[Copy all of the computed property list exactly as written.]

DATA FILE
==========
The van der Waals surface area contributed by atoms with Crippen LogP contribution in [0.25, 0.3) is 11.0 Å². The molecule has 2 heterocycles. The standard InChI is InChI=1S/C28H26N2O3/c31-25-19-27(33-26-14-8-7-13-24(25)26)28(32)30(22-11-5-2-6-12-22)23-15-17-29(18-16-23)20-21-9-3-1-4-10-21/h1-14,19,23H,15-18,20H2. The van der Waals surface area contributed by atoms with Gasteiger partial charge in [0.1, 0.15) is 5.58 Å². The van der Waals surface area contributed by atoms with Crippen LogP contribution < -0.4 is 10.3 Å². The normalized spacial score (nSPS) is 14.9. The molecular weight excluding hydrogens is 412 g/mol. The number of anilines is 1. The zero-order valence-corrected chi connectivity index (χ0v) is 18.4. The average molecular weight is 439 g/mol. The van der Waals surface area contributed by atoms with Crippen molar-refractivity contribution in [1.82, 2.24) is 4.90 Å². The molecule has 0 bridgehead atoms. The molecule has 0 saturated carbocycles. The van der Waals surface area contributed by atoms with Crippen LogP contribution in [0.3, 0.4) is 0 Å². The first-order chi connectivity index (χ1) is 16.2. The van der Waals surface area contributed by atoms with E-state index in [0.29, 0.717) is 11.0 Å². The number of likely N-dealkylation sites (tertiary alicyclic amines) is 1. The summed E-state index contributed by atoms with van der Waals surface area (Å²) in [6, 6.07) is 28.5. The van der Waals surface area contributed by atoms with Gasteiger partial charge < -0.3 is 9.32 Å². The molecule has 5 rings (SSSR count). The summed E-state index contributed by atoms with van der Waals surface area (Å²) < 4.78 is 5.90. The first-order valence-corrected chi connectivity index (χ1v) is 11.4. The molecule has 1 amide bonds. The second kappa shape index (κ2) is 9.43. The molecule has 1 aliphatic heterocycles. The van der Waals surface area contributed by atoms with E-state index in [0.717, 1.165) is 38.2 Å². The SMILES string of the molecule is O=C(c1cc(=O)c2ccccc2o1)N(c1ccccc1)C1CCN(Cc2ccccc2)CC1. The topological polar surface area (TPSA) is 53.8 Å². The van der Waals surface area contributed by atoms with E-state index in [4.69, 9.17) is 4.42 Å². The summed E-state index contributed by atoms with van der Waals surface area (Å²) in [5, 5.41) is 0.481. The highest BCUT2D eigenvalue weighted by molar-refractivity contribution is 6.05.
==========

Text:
The van der Waals surface area contributed by atoms with Crippen LogP contribution in [0.25, 0.3) is 11.0 Å². The molecule has 2 heterocycles. The standard InChI is InChI=1S/C28H26N2O3/c31-25-19-27(33-26-14-8-7-13-24(25)26)28(32)30(22-11-5-2-6-12-22)23-15-17-29(18-16-23)20-21-9-3-1-4-10-21/h1-14,19,23H,15-18,20H2. The van der Waals surface area contributed by atoms with Gasteiger partial charge in [0.1, 0.15) is 5.58 Å². The van der Waals surface area contributed by atoms with Crippen LogP contribution < -0.4 is 10.3 Å². The normalized spacial score (nSPS) is 14.9. The molecular weight excluding hydrogens is 412 g/mol. The number of anilines is 1. The zero-order valence-corrected chi connectivity index (χ0v) is 18.4. The average molecular weight is 439 g/mol. The van der Waals surface area contributed by atoms with Crippen molar-refractivity contribution in [1.82, 2.24) is 4.90 Å². The molecule has 0 bridgehead atoms. The molecule has 0 saturated carbocycles. The van der Waals surface area contributed by atoms with Crippen LogP contribution in [0.3, 0.4) is 0 Å². The first-order chi connectivity index (χ1) is 16.2. The van der Waals surface area contributed by atoms with E-state index in [0.29, 0.717) is 11.0 Å². The number of likely N-dealkylation sites (tertiary alicyclic amines) is 1. The summed E-state index contributed by atoms with van der Waals surface area (Å²) in [6, 6.07) is 28.5. The van der Waals surface area contributed by atoms with Gasteiger partial charge < -0.3 is 9.32 Å². The molecule has 5 rings (SSSR count). The summed E-state index contributed by atoms with van der Waals surface area (Å²) < 4.78 is 5.90. The first-order valence-corrected chi connectivity index (χ1v) is 11.4. The molecule has 1 amide bonds. The second kappa shape index (κ2) is 9.43. The molecule has 1 aliphatic heterocycles. The van der Waals surface area contributed by atoms with E-state index in [0.717, 1.165) is 38.2 Å². The SMILES string of the molecule is O=C(c1cc(=O)c2ccccc2o1)N(c1ccccc1)C1CCN(Cc2ccccc2)CC1. The topological polar surface area (TPSA) is 53.8 Å². The van der Waals surface area contributed by atoms with E-state index in [4.69, 9.17) is 4.42 Å². The summed E-state index contributed by atoms with van der Waals surface area (Å²) in [5, 5.41) is 0.481. The highest BCUT2D eigenvalue weighted by molar-refractivity contribution is 6.05.